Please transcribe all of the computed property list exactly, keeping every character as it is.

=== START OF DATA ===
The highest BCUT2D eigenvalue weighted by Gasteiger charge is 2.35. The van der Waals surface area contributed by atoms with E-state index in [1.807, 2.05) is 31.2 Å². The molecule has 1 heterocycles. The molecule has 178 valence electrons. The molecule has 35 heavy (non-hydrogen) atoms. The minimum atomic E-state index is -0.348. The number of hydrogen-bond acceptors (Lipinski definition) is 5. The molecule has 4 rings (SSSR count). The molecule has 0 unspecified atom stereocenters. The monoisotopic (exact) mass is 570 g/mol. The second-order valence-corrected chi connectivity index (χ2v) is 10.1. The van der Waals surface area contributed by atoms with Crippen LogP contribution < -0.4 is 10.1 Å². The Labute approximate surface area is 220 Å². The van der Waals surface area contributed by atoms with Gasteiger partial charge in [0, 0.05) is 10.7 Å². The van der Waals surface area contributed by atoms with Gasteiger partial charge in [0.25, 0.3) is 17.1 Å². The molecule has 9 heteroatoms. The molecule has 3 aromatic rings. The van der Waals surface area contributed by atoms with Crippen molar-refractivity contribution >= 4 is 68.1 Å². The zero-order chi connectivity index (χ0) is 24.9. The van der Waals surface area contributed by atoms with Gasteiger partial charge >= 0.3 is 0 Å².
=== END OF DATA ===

The highest BCUT2D eigenvalue weighted by Gasteiger charge is 2.35. The van der Waals surface area contributed by atoms with E-state index in [1.807, 2.05) is 31.2 Å². The molecule has 1 heterocycles. The molecule has 178 valence electrons. The molecule has 35 heavy (non-hydrogen) atoms. The minimum atomic E-state index is -0.348. The number of hydrogen-bond acceptors (Lipinski definition) is 5. The molecule has 4 rings (SSSR count). The molecule has 0 unspecified atom stereocenters. The monoisotopic (exact) mass is 570 g/mol. The second-order valence-corrected chi connectivity index (χ2v) is 10.1. The van der Waals surface area contributed by atoms with Crippen LogP contribution < -0.4 is 10.1 Å². The Labute approximate surface area is 220 Å². The van der Waals surface area contributed by atoms with Gasteiger partial charge in [0, 0.05) is 10.7 Å². The van der Waals surface area contributed by atoms with Gasteiger partial charge in [0.25, 0.3) is 17.1 Å². The molecule has 9 heteroatoms. The molecule has 3 aromatic rings. The van der Waals surface area contributed by atoms with Crippen molar-refractivity contribution >= 4 is 68.1 Å². The zero-order chi connectivity index (χ0) is 24.9. The van der Waals surface area contributed by atoms with Gasteiger partial charge >= 0.3 is 0 Å².